It’s said that with substance addiction (drugs, alcohol …etc) you simply want more, but with arousal addiction you want different. And it’s not that difficult to find novelty in today’s internet world.
That’s as simple as developing a twisted taste in watching porn (watching weird and disgusting things). It’s as simple as picking a new game or browsing new site (or browsing new things on the same site).
Like that, you get your surge of dopamine and develop resistance to any less amount of dopamine than this one. As a result, the other activities won’t give you much pleasure (dopamine is the hormone of happiness).
After a while, you’ll feel numb. You’ll feel like life is just colorless and you can’t feel good emotions any more, and sure no bad emotions because you numb them using this addiction.
Of course that’s true with every type of addiction, but I mentioned arousal addiction because it usually goes under the radar. It’s subtle and seemingly harmless.
From my own experience, and from many men’s experiences around the world, I can confidently say that this shit numbs you. Yes it has the power to numb the bad emotions and provide an escapement, but it also numbs the good ones and numbs everything.
In brief, addictions in general miss up the dopamine system in your brain. The dopamine is the hormone responsible for pleasure and enjoyment.
With the addictive behavior, a huge amount of dopamine is released. Next time you’ll need huger amount of dopamine. And as a result, other activities like seeing friends or listening to music will become less pleasurable because they won’t give you a similar amount of dopamine.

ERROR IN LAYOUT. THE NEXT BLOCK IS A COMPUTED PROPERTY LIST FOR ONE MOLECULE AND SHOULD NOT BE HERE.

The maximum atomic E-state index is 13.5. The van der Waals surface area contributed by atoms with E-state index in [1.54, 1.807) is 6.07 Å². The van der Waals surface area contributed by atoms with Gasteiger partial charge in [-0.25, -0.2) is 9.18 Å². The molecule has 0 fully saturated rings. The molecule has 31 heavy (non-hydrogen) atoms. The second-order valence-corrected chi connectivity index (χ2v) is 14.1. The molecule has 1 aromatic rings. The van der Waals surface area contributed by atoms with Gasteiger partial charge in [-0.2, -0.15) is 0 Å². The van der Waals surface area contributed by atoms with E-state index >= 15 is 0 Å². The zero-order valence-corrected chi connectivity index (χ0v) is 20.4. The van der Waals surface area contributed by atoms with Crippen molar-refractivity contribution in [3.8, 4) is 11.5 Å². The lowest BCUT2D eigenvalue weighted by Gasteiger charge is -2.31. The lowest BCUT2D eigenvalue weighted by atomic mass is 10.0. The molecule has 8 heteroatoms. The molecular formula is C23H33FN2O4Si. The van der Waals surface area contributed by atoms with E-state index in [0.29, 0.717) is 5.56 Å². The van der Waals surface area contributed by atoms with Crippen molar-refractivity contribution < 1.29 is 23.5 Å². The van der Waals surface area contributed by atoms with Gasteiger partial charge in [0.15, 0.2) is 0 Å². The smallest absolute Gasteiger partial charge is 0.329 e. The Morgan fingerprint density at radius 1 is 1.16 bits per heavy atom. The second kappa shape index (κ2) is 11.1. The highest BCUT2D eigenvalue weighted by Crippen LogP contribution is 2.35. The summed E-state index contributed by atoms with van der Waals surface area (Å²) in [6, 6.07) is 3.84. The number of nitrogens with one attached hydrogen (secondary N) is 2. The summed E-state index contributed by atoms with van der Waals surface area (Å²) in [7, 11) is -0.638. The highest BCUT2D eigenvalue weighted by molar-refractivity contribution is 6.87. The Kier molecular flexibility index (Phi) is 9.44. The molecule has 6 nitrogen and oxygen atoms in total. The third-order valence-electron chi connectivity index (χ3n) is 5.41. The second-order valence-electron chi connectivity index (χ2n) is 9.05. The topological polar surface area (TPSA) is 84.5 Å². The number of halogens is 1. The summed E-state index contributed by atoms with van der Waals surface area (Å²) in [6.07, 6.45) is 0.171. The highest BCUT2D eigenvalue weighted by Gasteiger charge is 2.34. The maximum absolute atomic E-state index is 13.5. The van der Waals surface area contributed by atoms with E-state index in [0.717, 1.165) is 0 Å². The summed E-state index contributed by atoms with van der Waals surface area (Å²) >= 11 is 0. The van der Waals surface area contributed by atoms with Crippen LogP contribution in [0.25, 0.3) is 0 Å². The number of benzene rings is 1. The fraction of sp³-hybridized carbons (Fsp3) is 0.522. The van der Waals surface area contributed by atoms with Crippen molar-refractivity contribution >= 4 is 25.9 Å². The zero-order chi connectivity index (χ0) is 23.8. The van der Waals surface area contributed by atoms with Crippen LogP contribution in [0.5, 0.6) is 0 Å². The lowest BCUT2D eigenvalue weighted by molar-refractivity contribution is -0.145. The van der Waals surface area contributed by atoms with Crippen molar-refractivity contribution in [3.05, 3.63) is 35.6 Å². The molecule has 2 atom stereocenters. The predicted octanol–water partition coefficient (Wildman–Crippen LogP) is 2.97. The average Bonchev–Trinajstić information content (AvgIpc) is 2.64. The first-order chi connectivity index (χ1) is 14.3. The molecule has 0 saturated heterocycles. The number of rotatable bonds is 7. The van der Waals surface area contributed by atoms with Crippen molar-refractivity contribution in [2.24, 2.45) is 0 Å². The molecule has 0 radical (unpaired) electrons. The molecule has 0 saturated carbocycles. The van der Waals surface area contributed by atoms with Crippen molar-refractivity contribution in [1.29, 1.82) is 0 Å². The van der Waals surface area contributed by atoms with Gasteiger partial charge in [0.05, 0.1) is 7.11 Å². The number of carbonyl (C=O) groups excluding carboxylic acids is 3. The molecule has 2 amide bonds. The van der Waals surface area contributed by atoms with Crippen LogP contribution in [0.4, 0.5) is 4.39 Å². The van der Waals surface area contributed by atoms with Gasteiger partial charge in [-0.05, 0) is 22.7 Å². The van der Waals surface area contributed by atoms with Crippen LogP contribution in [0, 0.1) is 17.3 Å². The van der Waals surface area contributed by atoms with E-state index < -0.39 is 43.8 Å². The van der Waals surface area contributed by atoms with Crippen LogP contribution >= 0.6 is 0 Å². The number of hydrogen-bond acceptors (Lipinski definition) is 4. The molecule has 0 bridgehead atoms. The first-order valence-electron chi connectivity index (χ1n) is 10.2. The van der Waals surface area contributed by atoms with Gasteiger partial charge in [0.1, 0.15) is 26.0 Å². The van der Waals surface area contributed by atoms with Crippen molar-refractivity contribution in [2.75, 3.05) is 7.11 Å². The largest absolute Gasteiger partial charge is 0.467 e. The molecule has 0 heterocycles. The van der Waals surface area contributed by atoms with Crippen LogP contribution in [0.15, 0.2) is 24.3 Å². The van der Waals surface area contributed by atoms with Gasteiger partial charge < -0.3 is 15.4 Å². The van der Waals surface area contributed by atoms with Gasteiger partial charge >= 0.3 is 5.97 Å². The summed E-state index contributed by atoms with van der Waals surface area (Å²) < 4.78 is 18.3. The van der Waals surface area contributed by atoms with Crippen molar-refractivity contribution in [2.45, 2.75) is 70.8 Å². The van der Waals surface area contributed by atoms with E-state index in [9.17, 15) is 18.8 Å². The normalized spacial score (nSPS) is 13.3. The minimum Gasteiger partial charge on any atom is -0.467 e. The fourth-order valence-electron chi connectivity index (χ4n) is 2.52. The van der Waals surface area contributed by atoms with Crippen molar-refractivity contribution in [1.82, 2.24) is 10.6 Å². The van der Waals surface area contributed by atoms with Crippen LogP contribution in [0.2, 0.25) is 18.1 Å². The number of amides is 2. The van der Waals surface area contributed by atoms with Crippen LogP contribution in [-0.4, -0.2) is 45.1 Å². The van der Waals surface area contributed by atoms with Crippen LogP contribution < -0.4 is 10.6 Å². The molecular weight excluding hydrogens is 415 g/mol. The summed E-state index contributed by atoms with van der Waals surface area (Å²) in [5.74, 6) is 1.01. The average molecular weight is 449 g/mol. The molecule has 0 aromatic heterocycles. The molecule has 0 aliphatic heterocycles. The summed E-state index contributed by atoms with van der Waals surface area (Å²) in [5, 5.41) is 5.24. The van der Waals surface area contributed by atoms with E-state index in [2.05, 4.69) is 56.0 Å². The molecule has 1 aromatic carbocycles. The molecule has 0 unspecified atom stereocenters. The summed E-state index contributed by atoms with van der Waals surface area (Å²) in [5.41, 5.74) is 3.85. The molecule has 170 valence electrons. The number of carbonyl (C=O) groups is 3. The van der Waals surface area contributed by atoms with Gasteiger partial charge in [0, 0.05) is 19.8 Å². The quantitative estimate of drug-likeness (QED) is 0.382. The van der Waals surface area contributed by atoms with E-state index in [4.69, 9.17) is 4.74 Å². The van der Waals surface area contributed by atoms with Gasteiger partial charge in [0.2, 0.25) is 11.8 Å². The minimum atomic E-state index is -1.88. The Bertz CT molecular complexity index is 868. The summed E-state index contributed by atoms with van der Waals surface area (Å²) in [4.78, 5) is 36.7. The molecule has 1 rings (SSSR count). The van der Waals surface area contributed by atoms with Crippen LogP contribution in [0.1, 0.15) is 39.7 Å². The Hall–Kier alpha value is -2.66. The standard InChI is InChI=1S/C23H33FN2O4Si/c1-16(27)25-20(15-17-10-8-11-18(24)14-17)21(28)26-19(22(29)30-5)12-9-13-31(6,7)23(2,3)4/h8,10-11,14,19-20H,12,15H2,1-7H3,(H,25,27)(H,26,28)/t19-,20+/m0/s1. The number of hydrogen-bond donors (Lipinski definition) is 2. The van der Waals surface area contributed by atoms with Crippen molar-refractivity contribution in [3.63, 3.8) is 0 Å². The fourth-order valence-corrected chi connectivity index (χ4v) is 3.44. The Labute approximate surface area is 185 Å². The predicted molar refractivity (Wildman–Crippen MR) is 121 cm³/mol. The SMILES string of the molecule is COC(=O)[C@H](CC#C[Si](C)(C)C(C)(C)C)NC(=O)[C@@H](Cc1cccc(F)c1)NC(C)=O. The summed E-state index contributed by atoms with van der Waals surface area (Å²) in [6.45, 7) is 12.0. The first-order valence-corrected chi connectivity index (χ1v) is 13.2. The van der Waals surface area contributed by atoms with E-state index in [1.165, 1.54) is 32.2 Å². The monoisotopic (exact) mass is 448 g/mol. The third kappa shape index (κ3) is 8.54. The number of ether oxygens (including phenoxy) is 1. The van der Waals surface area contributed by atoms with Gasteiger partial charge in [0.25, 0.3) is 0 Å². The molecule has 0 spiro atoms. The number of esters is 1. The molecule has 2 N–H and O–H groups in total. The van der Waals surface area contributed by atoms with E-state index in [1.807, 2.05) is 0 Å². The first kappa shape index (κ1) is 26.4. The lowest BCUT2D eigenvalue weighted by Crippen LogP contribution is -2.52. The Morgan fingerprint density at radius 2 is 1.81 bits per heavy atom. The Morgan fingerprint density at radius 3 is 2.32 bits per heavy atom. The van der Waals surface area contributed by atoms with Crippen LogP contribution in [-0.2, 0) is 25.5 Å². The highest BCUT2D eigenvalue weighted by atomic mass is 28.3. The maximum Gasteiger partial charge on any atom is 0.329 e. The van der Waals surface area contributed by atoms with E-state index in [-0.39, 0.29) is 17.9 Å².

That’s the same with almost all types of addictions. But here arousal addiction is very subtle and less talked about even though it has the same effects.
Arousal addiction is about being addicted to behaviors that stimulate dopamine though intensity and novelty. Behaviors like: watching porn, excessively video gaming and excessively aimlessly internet browsing.
They can stimulate large amounts of dopamine and do the same damages, and eventually one of these damages is emotional numbness.
Read the article about arousal addiction right here to learn more about it. it’s not one of my own claims, it’s the conclusions of many researchers including Dr. Philip Zimbardo, the famous psychologist.
Interestingly, some people indulge in these behaviors because they already feel numbed, and these behaviors don’t actually solve the problem, they make it worse.
And some people do it, mostly unconsciously, on purpose in order to numb any pain that they have in their lives. But eventually it backfires by numbing everything and leaving them with creeping emptiness.
What to Do?
First of all, get rid of the fear of getting hurt again. Figure out what had happened in your past and made you become emotionally numb. It could be a break up, a big failure …etc.
Then, pick yourself up again. You don’t want to spend the rest of your life like a robot. Realize that it’s better to feel pain than to feel nothing at all. This pain will help you grow somehow, this pain is a proof that you’re a human.
Remember that the walls that are keeping the disappointment away also keep the happiness away.
You’re still a human and you can feel emotions.
Figure out what you’re afraid of, it might be unpleasant to admit it, but it helps.
In brief, drop this defense mechanism. Being aware of it will help you do that. Vulnerability is risking being hurt, rejected or simply risking failing. It might not feel good, but it’s essential if you want to be your true self and connect with yourself and with the world around you.
Secondly, give your dopamine system a break and let it recover. Learn more about arousal addiction. Stop these addictive behaviors that can numb you even if you’re not afraid of getting hurt.
I’ve said it twice and I’ll say it again and again: “The walls that are keeping away the disappointment also keep away happiness.” –Jim Rohn.
Was that helpful? You can read more:
- How to Be Confident: 25 In-depth Tips That do Work
- 77 Thought Provoking Questions to Shake Your World (In a Good Way)
- 5 Psychological Forces to Turn Your Life Around
- How to Get Your Shit Together: 7 Proven Steps
- I Hate My Life: A Brief Guide on Dissatisfaction